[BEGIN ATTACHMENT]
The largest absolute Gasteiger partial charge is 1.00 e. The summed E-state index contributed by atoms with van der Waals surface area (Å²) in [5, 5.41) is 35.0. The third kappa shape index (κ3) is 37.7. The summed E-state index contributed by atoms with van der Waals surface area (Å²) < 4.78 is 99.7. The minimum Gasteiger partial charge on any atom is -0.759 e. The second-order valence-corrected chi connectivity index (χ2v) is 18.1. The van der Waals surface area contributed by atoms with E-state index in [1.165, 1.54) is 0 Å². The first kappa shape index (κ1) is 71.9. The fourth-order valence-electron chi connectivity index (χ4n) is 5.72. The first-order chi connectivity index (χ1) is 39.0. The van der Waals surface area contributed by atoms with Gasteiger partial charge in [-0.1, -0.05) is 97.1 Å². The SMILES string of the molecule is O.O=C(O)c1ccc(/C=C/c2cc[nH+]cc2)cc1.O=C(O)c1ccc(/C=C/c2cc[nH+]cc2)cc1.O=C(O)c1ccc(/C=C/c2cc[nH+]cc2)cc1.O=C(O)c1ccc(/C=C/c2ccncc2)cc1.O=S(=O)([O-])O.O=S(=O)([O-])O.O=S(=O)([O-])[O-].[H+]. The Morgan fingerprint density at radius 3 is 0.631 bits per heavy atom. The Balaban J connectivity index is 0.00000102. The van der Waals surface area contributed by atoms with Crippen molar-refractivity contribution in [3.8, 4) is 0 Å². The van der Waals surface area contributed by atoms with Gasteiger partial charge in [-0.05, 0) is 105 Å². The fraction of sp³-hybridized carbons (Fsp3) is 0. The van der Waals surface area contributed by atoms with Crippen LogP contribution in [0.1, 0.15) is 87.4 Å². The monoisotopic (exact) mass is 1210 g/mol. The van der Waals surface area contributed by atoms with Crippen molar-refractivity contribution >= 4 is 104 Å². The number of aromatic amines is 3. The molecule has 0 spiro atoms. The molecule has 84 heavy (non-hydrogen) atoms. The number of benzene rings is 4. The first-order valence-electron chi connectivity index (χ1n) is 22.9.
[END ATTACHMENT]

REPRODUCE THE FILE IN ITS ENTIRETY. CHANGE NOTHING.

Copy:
The largest absolute Gasteiger partial charge is 1.00 e. The summed E-state index contributed by atoms with van der Waals surface area (Å²) in [5, 5.41) is 35.0. The third kappa shape index (κ3) is 37.7. The summed E-state index contributed by atoms with van der Waals surface area (Å²) < 4.78 is 99.7. The minimum Gasteiger partial charge on any atom is -0.759 e. The second-order valence-corrected chi connectivity index (χ2v) is 18.1. The van der Waals surface area contributed by atoms with E-state index in [1.165, 1.54) is 0 Å². The first kappa shape index (κ1) is 71.9. The fourth-order valence-electron chi connectivity index (χ4n) is 5.72. The first-order chi connectivity index (χ1) is 39.0. The van der Waals surface area contributed by atoms with Gasteiger partial charge in [-0.1, -0.05) is 97.1 Å². The SMILES string of the molecule is O.O=C(O)c1ccc(/C=C/c2cc[nH+]cc2)cc1.O=C(O)c1ccc(/C=C/c2cc[nH+]cc2)cc1.O=C(O)c1ccc(/C=C/c2cc[nH+]cc2)cc1.O=C(O)c1ccc(/C=C/c2ccncc2)cc1.O=S(=O)([O-])O.O=S(=O)([O-])O.O=S(=O)([O-])[O-].[H+]. The Morgan fingerprint density at radius 3 is 0.631 bits per heavy atom. The Balaban J connectivity index is 0.00000102. The van der Waals surface area contributed by atoms with Crippen molar-refractivity contribution in [3.8, 4) is 0 Å². The van der Waals surface area contributed by atoms with Gasteiger partial charge in [-0.05, 0) is 105 Å². The fraction of sp³-hybridized carbons (Fsp3) is 0. The van der Waals surface area contributed by atoms with Crippen LogP contribution in [0.1, 0.15) is 87.4 Å². The monoisotopic (exact) mass is 1210 g/mol. The van der Waals surface area contributed by atoms with Crippen molar-refractivity contribution >= 4 is 104 Å². The number of aromatic amines is 3. The molecule has 0 spiro atoms. The molecule has 84 heavy (non-hydrogen) atoms. The number of benzene rings is 4. The first-order valence-electron chi connectivity index (χ1n) is 22.9.